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The word probiotics is defined as “for life” and stems from Greek origin. Probiotics are living microorganisms in the form of bacteria or yeasts, containing the genus Lactobacillus, Bifidobacterium, Bacillus or Saccharomyces boulardii, that can be found in dairy, fermented foods, and dietary supplements, which include yogurt, sauerkraut, kefir, sour milk, yakult, natto, tempeh, and kimchi. Popular probiotic oral supplements on the market include Culturelle Digestive Daily, Nature’s Bounty Probiotics, and Align Probiotics. According to the Food and Agriculture Organization of the United Nations World Health Organization, probiotics is described as “live microorganisms which when administered in adequate amounts confer a health benefit on the host.” In lay terms, probiotics are the “good bacteria” that support immune health and provide improved digestive health. These microbes play a critical function in converting carbohydrates from foods to its digestible and nutritious form via small acids, acetate butyrate, lactate, CO2, H2, and ethanol. In addition, it aids in food digestion, maintains pH of the digestive system, and plays key roles in infection control and disease management in individuals who suffer from irritable bowel syndrome, inflammatory bowel disease, infectious diarrhea or those who are taking antibiotics.
The human body’s gut microbiota consists of 10^14 microbes and of those, there exists between 500 to 1000 different species. There exists a state of homeostasis between commensal intestinal microbiota and pathogenic bacteria in a healthy human being. Gut barrier function is dependent on colonic microbiota since these agents are responsible for the fermentation of nutrients, endogenous host-derived substrates (such as mucus and pancreatic enzymes), and dietary constituents that escape digestion in the upper gastrointestinal tract. Majority of anaerobic bacteria are located in the GI tract to prevent the colonization of pathogenic bacteria; this concept is referred to as “colonization resistance.” Gut barrier function is compromised when pathogenic bacteria accumulates or when the host is exposed to exogenous stimuli (i.e. antibiotics), thereby disrupting the balance of the “good” bacteria; as a result, this may lead to systemic inflammatory response syndrome and can be as severe as multiple organ dysfunction syndrome in the critically ill. Thus, probiotic supplementation containing a balance of lactobacilli, streptococci, clostridia, coliform, and bacteroides may restore the good bacteria in those with the aforementioned conditions; it helps maintain gut health due its ability to proliferate and differentiate epithelial cells, neutralize pathogenic microbes, and ensure immune system homeostasis. Understanding probiotics’ mechanism of action provides a stronger appreciation for its ability to help maintain digestive balance and support immune health; however, it is important to note that probiotics are acid-labile and cannot tolerate the stomach’s environment; therefore, acid-protective dosage forms are required to ensure efficacy.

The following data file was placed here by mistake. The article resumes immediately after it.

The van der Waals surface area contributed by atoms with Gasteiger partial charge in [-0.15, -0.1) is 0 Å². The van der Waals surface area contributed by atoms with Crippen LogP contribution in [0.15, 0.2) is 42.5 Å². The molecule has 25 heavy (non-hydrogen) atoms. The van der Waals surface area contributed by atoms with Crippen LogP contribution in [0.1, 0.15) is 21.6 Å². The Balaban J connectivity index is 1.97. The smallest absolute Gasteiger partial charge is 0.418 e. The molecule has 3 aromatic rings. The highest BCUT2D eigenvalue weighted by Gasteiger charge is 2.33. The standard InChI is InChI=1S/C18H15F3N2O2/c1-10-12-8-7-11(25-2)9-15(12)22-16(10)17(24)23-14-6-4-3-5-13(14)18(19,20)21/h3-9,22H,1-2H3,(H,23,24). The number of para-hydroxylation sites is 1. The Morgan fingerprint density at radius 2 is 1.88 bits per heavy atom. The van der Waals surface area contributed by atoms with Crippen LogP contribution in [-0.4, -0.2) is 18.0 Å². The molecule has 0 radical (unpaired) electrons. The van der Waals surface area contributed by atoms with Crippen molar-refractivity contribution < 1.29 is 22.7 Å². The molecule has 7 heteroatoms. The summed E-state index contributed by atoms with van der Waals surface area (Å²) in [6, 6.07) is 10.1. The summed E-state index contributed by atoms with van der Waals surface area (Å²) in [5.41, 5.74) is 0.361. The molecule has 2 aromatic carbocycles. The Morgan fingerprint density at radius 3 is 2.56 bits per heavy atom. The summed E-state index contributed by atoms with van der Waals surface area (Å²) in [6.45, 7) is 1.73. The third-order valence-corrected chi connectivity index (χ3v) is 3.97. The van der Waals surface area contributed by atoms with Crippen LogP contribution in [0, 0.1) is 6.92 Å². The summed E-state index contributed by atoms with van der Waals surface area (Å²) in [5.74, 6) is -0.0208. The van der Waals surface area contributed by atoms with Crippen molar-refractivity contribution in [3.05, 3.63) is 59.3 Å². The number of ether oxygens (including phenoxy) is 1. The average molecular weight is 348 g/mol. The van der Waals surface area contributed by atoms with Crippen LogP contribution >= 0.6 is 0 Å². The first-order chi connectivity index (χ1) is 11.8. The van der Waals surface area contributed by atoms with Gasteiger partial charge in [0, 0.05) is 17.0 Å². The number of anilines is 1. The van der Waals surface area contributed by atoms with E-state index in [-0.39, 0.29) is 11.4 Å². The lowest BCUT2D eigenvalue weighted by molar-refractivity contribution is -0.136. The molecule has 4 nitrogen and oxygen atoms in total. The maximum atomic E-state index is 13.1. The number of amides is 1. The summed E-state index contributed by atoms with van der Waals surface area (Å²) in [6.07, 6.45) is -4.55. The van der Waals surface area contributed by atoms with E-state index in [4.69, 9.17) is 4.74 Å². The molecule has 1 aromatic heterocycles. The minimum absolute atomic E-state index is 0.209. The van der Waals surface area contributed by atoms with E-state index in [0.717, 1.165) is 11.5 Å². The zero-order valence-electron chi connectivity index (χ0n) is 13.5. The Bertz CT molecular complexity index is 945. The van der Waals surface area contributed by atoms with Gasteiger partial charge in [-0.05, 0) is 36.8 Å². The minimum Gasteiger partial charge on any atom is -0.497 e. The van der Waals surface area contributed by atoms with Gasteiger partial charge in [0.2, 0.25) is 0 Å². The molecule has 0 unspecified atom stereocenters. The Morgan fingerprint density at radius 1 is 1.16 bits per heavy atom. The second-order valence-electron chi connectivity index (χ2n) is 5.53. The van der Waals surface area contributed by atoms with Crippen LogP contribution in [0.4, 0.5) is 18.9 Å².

There are numerous factors that may disrupt gastrointestinal health, such as an individual’s prolonged exposure to stress, alcohol overconsumption, high fat-content diets, genetic disorders, and chronic antibiotic use. Research has been conducted to determine the therapeutic efficacy of probiotic use in those with gastrointestinal conditions, antibiotic associated diarrhea, C. difficile infection, inflammatory bowel disease, and many others. For instance, a 2017 review of 17 studies (total of 3,631 participants) revealed that non-hospitalized patients on antibiotics who were given probiotics concomitantly for the prevention of antibiotic-associated diarrhea were 50% less likely to develop diarrhea. This conclusion is deemed tentative since these studies were of moderate quality. Another review of 23 studies (3,938 participants) conducted in children indicated that probiotics had a protective effect against antibiotic-associated diarrhea with moderate quality of evidence. In regards to C. difficile infection, a 2017 analysis of 31 studies (8,672 patients) revealed that probiotics can reduce the risk of C.difficile infection in adults and children taking antibiotics with moderate certainty. For inflammatory bowel disease, a 2014 review of 21 studies in patients with ulcerative colitis (1,700 participants) showed that adding concomitant probiotic treatment may be helpful in maintaining remission of the disease.
Currently, probiotics are categorized as functional foods or dietary supplements and are FDA regulated as foods. Probiotics are available over the counter, however, they do not undergo the testing and approval process that is required of drugs. It is the responsibility of manufacturers to ensure the products’ safety before marketing and that the stated claims presented on the labels are true. Further, the FDA has not approved or verified any of the health claims present on probiotic products. Due to a lack of regulatory oversight, consumers must be mindful of the contents that they are actually ingesting since studies have found discrepancies existing between the labeled ingredients and what is actually contained in the product. There are studies that do merit the use of probiotics to maintain gut health; however, more clinical trials must be conducted to determine a definitive answer in its role in supporting overall gastrointestinal health.